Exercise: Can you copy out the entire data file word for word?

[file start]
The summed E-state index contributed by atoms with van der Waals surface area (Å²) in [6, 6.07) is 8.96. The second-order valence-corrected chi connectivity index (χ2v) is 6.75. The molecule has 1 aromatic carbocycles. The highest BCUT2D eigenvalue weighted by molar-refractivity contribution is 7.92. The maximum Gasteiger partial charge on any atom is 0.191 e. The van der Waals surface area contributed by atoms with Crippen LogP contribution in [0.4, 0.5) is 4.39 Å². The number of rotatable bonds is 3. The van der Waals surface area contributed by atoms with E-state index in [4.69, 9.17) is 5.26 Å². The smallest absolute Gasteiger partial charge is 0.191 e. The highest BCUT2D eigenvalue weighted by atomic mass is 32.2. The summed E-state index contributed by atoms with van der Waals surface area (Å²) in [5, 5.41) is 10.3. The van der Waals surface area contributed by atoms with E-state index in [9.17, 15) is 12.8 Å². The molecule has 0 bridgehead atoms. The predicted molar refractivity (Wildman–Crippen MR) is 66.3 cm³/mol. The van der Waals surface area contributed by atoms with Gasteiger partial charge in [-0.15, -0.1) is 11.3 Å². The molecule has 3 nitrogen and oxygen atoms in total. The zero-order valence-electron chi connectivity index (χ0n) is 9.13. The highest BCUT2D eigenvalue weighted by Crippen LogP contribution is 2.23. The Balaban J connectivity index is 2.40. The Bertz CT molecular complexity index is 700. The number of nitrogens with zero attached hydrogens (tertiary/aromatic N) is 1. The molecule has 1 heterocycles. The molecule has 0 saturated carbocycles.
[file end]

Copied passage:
The summed E-state index contributed by atoms with van der Waals surface area (Å²) in [6, 6.07) is 8.96. The second-order valence-corrected chi connectivity index (χ2v) is 6.75. The molecule has 1 aromatic carbocycles. The highest BCUT2D eigenvalue weighted by molar-refractivity contribution is 7.92. The maximum Gasteiger partial charge on any atom is 0.191 e. The van der Waals surface area contributed by atoms with Crippen LogP contribution in [0.4, 0.5) is 4.39 Å². The number of rotatable bonds is 3. The van der Waals surface area contributed by atoms with E-state index in [4.69, 9.17) is 5.26 Å². The smallest absolute Gasteiger partial charge is 0.191 e. The highest BCUT2D eigenvalue weighted by atomic mass is 32.2. The summed E-state index contributed by atoms with van der Waals surface area (Å²) in [5, 5.41) is 10.3. The van der Waals surface area contributed by atoms with E-state index in [9.17, 15) is 12.8 Å². The molecule has 0 bridgehead atoms. The predicted molar refractivity (Wildman–Crippen MR) is 66.3 cm³/mol. The van der Waals surface area contributed by atoms with Gasteiger partial charge in [-0.15, -0.1) is 11.3 Å². The molecule has 3 nitrogen and oxygen atoms in total. The zero-order valence-electron chi connectivity index (χ0n) is 9.13. The highest BCUT2D eigenvalue weighted by Crippen LogP contribution is 2.23. The Balaban J connectivity index is 2.40. The Bertz CT molecular complexity index is 700. The number of nitrogens with zero attached hydrogens (tertiary/aromatic N) is 1. The molecule has 1 heterocycles. The molecule has 0 saturated carbocycles.